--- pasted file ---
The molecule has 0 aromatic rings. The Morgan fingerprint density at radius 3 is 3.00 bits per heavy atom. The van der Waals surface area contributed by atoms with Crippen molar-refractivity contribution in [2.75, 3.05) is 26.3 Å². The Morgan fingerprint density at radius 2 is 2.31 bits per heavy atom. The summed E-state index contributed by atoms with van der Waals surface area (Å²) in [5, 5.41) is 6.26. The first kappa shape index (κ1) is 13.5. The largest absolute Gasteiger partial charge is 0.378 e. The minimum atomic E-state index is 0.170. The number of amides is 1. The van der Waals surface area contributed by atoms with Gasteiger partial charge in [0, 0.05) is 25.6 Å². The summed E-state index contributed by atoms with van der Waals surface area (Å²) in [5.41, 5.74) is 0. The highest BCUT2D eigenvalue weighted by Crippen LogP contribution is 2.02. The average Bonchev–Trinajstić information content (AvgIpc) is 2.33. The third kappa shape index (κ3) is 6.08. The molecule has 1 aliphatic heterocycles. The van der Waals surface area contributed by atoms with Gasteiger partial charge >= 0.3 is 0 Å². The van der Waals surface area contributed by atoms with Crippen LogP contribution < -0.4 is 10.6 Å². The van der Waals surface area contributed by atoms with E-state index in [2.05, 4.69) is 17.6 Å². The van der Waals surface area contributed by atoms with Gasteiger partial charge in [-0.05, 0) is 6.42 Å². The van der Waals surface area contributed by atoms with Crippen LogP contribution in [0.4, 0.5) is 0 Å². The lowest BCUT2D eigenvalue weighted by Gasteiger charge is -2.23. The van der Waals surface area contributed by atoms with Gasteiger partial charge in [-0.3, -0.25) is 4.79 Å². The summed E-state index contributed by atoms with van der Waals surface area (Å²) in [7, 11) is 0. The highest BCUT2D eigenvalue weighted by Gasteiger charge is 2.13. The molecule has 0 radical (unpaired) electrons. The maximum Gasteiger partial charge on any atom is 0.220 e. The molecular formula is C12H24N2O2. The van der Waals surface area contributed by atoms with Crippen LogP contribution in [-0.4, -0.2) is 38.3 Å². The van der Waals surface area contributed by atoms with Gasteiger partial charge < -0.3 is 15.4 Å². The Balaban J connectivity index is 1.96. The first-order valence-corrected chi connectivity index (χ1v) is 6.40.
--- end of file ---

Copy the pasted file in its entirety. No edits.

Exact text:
The molecule has 0 aromatic rings. The Morgan fingerprint density at radius 3 is 3.00 bits per heavy atom. The van der Waals surface area contributed by atoms with Crippen molar-refractivity contribution in [2.75, 3.05) is 26.3 Å². The Morgan fingerprint density at radius 2 is 2.31 bits per heavy atom. The summed E-state index contributed by atoms with van der Waals surface area (Å²) in [5, 5.41) is 6.26. The first kappa shape index (κ1) is 13.5. The largest absolute Gasteiger partial charge is 0.378 e. The minimum atomic E-state index is 0.170. The number of amides is 1. The van der Waals surface area contributed by atoms with Gasteiger partial charge in [0, 0.05) is 25.6 Å². The summed E-state index contributed by atoms with van der Waals surface area (Å²) in [5.41, 5.74) is 0. The highest BCUT2D eigenvalue weighted by Crippen LogP contribution is 2.02. The average Bonchev–Trinajstić information content (AvgIpc) is 2.33. The third kappa shape index (κ3) is 6.08. The molecule has 1 aliphatic heterocycles. The van der Waals surface area contributed by atoms with Gasteiger partial charge >= 0.3 is 0 Å². The van der Waals surface area contributed by atoms with Crippen LogP contribution < -0.4 is 10.6 Å². The van der Waals surface area contributed by atoms with E-state index in [2.05, 4.69) is 17.6 Å². The van der Waals surface area contributed by atoms with Gasteiger partial charge in [-0.05, 0) is 6.42 Å². The van der Waals surface area contributed by atoms with Crippen LogP contribution in [0.4, 0.5) is 0 Å². The lowest BCUT2D eigenvalue weighted by Gasteiger charge is -2.23. The van der Waals surface area contributed by atoms with Gasteiger partial charge in [-0.3, -0.25) is 4.79 Å². The summed E-state index contributed by atoms with van der Waals surface area (Å²) in [7, 11) is 0. The highest BCUT2D eigenvalue weighted by Gasteiger charge is 2.13. The molecule has 0 radical (unpaired) electrons. The maximum Gasteiger partial charge on any atom is 0.220 e. The molecular formula is C12H24N2O2. The van der Waals surface area contributed by atoms with Crippen LogP contribution in [-0.4, -0.2) is 38.3 Å². The van der Waals surface area contributed by atoms with Gasteiger partial charge < -0.3 is 15.4 Å². The Balaban J connectivity index is 1.96. The first-order valence-corrected chi connectivity index (χ1v) is 6.40.